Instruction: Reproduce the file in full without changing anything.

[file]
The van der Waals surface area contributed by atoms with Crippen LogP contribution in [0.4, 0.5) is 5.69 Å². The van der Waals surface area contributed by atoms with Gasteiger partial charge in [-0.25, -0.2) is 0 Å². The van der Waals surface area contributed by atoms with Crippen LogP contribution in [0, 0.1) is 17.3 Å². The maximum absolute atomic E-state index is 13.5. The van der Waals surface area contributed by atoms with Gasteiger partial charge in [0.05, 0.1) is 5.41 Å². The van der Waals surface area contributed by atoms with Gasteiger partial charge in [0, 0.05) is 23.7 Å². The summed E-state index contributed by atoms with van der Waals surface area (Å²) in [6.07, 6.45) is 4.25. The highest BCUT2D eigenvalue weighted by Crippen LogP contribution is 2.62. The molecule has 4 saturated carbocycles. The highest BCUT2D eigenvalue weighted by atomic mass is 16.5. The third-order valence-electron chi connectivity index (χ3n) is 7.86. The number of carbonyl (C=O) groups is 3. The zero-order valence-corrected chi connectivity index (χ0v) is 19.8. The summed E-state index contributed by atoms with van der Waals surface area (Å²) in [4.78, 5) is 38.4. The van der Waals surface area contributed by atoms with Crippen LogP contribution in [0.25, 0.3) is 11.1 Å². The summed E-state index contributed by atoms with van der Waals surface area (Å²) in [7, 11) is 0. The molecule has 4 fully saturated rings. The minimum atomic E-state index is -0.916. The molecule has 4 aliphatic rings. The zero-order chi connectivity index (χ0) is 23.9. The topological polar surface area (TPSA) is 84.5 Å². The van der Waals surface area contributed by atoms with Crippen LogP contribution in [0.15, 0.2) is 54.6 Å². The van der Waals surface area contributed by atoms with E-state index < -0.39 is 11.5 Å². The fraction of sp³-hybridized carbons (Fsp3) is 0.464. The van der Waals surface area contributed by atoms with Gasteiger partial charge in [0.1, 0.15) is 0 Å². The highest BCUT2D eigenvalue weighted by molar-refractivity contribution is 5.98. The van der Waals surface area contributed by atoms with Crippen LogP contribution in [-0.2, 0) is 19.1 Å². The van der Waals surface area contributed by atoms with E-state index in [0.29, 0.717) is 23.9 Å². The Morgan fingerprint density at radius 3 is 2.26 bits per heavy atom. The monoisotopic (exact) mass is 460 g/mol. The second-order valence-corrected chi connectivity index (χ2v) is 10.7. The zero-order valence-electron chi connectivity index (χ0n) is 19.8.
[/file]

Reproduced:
The van der Waals surface area contributed by atoms with Crippen LogP contribution in [0.4, 0.5) is 5.69 Å². The van der Waals surface area contributed by atoms with Gasteiger partial charge in [-0.25, -0.2) is 0 Å². The van der Waals surface area contributed by atoms with Crippen LogP contribution in [0, 0.1) is 17.3 Å². The maximum absolute atomic E-state index is 13.5. The van der Waals surface area contributed by atoms with Gasteiger partial charge in [0.05, 0.1) is 5.41 Å². The van der Waals surface area contributed by atoms with Gasteiger partial charge in [0, 0.05) is 23.7 Å². The summed E-state index contributed by atoms with van der Waals surface area (Å²) in [6.07, 6.45) is 4.25. The highest BCUT2D eigenvalue weighted by Crippen LogP contribution is 2.62. The molecule has 4 saturated carbocycles. The highest BCUT2D eigenvalue weighted by atomic mass is 16.5. The third-order valence-electron chi connectivity index (χ3n) is 7.86. The number of carbonyl (C=O) groups is 3. The zero-order valence-corrected chi connectivity index (χ0v) is 19.8. The summed E-state index contributed by atoms with van der Waals surface area (Å²) in [4.78, 5) is 38.4. The van der Waals surface area contributed by atoms with Crippen LogP contribution in [0.25, 0.3) is 11.1 Å². The summed E-state index contributed by atoms with van der Waals surface area (Å²) in [7, 11) is 0. The molecule has 4 fully saturated rings. The minimum atomic E-state index is -0.916. The molecule has 4 aliphatic rings. The zero-order chi connectivity index (χ0) is 23.9. The topological polar surface area (TPSA) is 84.5 Å². The van der Waals surface area contributed by atoms with Crippen LogP contribution in [0.15, 0.2) is 54.6 Å². The van der Waals surface area contributed by atoms with E-state index < -0.39 is 11.5 Å². The fraction of sp³-hybridized carbons (Fsp3) is 0.464. The van der Waals surface area contributed by atoms with Gasteiger partial charge in [0.1, 0.15) is 0 Å². The highest BCUT2D eigenvalue weighted by molar-refractivity contribution is 5.98. The van der Waals surface area contributed by atoms with Crippen LogP contribution in [-0.2, 0) is 19.1 Å². The van der Waals surface area contributed by atoms with E-state index in [0.29, 0.717) is 23.9 Å². The Morgan fingerprint density at radius 3 is 2.26 bits per heavy atom. The monoisotopic (exact) mass is 460 g/mol. The second-order valence-corrected chi connectivity index (χ2v) is 10.7. The zero-order valence-electron chi connectivity index (χ0n) is 19.8.